If you want to play conservatively and try to catch a superior side on the break, so be it. but 11 behind the ball with NO ambition to go forward is unacceptable. Nobody's cheering on the small guy if he's going to be so…small… about the prospect of competing against top sides.

    When you go all you'll hear are big sighs of relief that now Sunderland are gone, we might actually get to watch something worth paying for at the end of a long week.

    SB

  8. Charlie says:

    Seems a lot of the Big Four are walking onto the pitch this season to find “buses parked in front of the goal.” I suspect it's something we will be seeing more of. Sort of like how the so-called left wing lock changed NHL hockey — its boring as hell to watch, but strategically it works.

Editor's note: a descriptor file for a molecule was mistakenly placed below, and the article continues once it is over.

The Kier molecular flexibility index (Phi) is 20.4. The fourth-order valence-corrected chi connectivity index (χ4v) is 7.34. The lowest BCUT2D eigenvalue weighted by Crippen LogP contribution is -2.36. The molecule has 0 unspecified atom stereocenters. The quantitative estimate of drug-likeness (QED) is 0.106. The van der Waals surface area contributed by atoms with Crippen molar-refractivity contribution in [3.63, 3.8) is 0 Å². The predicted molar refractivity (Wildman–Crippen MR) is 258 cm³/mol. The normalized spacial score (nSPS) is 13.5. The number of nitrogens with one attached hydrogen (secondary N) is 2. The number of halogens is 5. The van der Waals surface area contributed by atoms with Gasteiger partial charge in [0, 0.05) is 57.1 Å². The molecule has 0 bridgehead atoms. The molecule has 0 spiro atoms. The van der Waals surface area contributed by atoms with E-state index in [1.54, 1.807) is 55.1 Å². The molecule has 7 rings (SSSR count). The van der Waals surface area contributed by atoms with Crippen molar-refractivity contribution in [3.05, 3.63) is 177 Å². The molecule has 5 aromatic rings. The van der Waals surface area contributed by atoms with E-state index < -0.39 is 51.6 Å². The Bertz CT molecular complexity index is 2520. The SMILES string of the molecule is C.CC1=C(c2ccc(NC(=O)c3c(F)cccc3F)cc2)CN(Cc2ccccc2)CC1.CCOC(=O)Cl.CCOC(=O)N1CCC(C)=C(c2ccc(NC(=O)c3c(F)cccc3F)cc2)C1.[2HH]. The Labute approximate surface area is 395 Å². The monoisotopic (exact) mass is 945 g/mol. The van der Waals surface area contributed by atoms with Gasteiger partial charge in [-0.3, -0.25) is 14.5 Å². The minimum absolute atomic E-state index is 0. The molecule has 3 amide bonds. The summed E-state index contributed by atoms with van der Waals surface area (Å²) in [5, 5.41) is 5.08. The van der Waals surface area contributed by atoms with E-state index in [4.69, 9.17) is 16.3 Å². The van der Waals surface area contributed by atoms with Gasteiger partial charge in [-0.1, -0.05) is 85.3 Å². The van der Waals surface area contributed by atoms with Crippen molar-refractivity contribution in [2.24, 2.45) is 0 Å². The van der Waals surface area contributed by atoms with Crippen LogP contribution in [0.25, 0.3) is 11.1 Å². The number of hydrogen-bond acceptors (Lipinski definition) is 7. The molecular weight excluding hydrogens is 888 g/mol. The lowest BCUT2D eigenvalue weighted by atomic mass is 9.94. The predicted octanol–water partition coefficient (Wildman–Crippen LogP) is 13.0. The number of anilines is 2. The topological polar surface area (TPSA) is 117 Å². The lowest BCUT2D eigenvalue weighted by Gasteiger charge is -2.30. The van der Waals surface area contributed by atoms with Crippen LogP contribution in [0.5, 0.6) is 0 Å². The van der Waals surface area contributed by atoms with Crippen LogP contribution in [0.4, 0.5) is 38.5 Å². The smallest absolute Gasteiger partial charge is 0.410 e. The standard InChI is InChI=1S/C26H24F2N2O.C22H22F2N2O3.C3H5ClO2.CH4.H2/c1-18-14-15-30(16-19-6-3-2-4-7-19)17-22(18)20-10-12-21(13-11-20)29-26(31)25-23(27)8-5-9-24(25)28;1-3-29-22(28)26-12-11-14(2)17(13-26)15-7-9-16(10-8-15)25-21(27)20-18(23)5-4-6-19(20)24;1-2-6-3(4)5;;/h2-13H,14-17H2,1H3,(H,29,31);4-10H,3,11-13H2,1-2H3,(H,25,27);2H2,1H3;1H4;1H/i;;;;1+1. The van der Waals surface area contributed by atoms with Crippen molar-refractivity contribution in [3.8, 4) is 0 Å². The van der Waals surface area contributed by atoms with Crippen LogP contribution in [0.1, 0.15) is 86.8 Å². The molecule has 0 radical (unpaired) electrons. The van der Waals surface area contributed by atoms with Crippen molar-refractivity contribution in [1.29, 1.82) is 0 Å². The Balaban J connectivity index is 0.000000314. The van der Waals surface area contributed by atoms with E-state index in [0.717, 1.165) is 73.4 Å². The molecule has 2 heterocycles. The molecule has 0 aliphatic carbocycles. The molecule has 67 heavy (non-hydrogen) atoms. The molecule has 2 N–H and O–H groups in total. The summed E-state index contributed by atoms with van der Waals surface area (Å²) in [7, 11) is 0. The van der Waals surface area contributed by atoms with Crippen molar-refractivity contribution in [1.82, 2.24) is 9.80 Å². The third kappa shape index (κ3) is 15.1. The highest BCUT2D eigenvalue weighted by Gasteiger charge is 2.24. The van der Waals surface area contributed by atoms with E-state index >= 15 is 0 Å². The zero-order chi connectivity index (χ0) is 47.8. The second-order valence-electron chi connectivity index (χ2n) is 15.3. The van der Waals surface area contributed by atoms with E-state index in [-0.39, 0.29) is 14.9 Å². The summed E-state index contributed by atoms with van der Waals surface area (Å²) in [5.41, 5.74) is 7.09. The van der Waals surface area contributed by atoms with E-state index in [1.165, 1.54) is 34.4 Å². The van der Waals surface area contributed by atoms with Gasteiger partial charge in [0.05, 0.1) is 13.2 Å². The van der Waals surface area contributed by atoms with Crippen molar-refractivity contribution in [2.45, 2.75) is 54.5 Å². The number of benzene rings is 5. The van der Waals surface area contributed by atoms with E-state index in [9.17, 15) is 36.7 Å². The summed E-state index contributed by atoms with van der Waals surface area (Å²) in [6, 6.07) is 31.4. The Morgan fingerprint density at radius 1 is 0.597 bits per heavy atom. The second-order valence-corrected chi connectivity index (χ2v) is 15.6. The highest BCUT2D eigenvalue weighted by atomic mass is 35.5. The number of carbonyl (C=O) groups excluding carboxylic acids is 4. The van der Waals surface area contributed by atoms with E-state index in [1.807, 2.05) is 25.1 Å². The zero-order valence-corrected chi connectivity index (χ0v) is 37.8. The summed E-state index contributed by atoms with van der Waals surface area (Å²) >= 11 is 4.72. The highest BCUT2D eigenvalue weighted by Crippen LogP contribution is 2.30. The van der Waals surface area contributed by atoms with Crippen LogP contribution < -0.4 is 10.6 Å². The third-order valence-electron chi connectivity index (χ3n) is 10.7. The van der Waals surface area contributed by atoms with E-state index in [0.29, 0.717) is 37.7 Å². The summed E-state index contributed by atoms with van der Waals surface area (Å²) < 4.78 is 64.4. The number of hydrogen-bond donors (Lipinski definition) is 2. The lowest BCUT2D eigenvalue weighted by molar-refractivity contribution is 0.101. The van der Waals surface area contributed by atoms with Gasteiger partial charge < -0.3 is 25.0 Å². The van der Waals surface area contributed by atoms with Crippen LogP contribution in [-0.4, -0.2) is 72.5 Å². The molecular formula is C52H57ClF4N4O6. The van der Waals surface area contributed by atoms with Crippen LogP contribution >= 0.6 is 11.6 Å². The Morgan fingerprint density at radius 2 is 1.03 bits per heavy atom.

9. ls7 says:

    I find the article and some of the comments to be a bit harsh. It's easy to decide what style to play when you can splash money on young superstars like Rooney, Ronaldo, etc. or pay over the top for an 'older' player like Berbatov.

    So what if Sunderland “parked the bus”? It's a valid tactical choice, come and break the defence down if you can. At this stage they need every point they can get and playng an open game against United would, in all probability, net them nothing. Yes they ended up with nothing anyway but the spirit in the side is surely better losing 1-0 in a close match then it is if they had been blown out 3-0 or 4-1.

    Considering the circumstances at Sunderland, it seemed like an easy game plan to get the players to follow. Defend and nick something from a set-piece if you can. Let's judge them on their season as a whole and not one or two games.

  10. LEONARD MARILLIER says:

    THOSE TACTICS THAT SUNDERLAND DISPLAYED I HAVE NEVER SEEN EVEN IN THE LOWEST OF AMATEUR RANKS IN SOUTH AFRICAN SOCCER.